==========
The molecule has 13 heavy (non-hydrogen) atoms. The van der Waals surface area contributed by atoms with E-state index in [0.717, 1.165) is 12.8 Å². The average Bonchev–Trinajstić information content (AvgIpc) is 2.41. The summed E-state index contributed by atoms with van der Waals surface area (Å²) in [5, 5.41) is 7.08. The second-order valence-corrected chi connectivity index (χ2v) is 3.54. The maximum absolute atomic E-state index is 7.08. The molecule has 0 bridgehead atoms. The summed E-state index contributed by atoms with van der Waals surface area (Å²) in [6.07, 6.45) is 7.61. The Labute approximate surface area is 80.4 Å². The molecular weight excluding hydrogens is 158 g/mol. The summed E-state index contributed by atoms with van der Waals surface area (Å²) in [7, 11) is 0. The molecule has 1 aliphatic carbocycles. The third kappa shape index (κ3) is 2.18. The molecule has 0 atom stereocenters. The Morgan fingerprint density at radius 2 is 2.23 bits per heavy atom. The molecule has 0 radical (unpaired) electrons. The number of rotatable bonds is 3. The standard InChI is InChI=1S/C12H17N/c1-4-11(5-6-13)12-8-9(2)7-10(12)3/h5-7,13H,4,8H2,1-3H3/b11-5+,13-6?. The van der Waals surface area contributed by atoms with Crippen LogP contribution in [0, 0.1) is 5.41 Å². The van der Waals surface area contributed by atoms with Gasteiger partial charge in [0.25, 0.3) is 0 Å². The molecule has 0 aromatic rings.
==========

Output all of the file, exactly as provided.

The molecule has 13 heavy (non-hydrogen) atoms. The van der Waals surface area contributed by atoms with E-state index in [0.717, 1.165) is 12.8 Å². The average Bonchev–Trinajstić information content (AvgIpc) is 2.41. The summed E-state index contributed by atoms with van der Waals surface area (Å²) in [5, 5.41) is 7.08. The second-order valence-corrected chi connectivity index (χ2v) is 3.54. The maximum absolute atomic E-state index is 7.08. The molecule has 0 bridgehead atoms. The summed E-state index contributed by atoms with van der Waals surface area (Å²) in [6.07, 6.45) is 7.61. The Labute approximate surface area is 80.4 Å². The molecular weight excluding hydrogens is 158 g/mol. The summed E-state index contributed by atoms with van der Waals surface area (Å²) in [7, 11) is 0. The molecule has 1 aliphatic carbocycles. The third kappa shape index (κ3) is 2.18. The molecule has 0 atom stereocenters. The Morgan fingerprint density at radius 2 is 2.23 bits per heavy atom. The molecule has 0 radical (unpaired) electrons. The number of rotatable bonds is 3. The standard InChI is InChI=1S/C12H17N/c1-4-11(5-6-13)12-8-9(2)7-10(12)3/h5-7,13H,4,8H2,1-3H3/b11-5+,13-6?. The van der Waals surface area contributed by atoms with Crippen LogP contribution in [0, 0.1) is 5.41 Å². The van der Waals surface area contributed by atoms with Gasteiger partial charge in [0.25, 0.3) is 0 Å². The molecule has 0 aromatic rings.